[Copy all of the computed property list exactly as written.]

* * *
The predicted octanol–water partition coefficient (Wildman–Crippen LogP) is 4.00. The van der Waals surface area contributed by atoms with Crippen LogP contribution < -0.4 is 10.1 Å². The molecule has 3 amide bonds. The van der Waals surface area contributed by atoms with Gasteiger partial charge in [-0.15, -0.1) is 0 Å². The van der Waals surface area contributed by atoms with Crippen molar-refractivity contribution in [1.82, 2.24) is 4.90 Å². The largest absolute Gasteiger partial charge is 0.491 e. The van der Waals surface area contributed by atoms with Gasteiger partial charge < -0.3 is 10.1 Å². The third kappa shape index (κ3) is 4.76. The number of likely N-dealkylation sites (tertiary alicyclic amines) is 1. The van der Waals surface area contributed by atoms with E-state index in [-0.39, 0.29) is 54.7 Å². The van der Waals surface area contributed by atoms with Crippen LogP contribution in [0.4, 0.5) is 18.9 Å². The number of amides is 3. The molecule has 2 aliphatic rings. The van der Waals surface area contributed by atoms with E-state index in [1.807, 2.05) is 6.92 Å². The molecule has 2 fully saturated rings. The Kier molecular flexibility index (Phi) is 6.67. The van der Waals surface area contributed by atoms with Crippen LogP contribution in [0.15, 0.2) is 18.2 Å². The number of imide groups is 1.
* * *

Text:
The predicted octanol–water partition coefficient (Wildman–Crippen LogP) is 4.00. The van der Waals surface area contributed by atoms with Crippen LogP contribution < -0.4 is 10.1 Å². The molecule has 3 amide bonds. The van der Waals surface area contributed by atoms with Gasteiger partial charge in [-0.15, -0.1) is 0 Å². The van der Waals surface area contributed by atoms with Crippen molar-refractivity contribution in [1.82, 2.24) is 4.90 Å². The largest absolute Gasteiger partial charge is 0.491 e. The van der Waals surface area contributed by atoms with Gasteiger partial charge < -0.3 is 10.1 Å². The third kappa shape index (κ3) is 4.76. The number of likely N-dealkylation sites (tertiary alicyclic amines) is 1. The van der Waals surface area contributed by atoms with E-state index in [-0.39, 0.29) is 54.7 Å². The van der Waals surface area contributed by atoms with Crippen LogP contribution in [0.4, 0.5) is 18.9 Å². The number of amides is 3. The molecule has 2 aliphatic rings. The van der Waals surface area contributed by atoms with E-state index in [1.807, 2.05) is 6.92 Å². The molecule has 2 fully saturated rings. The Kier molecular flexibility index (Phi) is 6.67. The van der Waals surface area contributed by atoms with Crippen LogP contribution in [0.15, 0.2) is 18.2 Å². The number of imide groups is 1.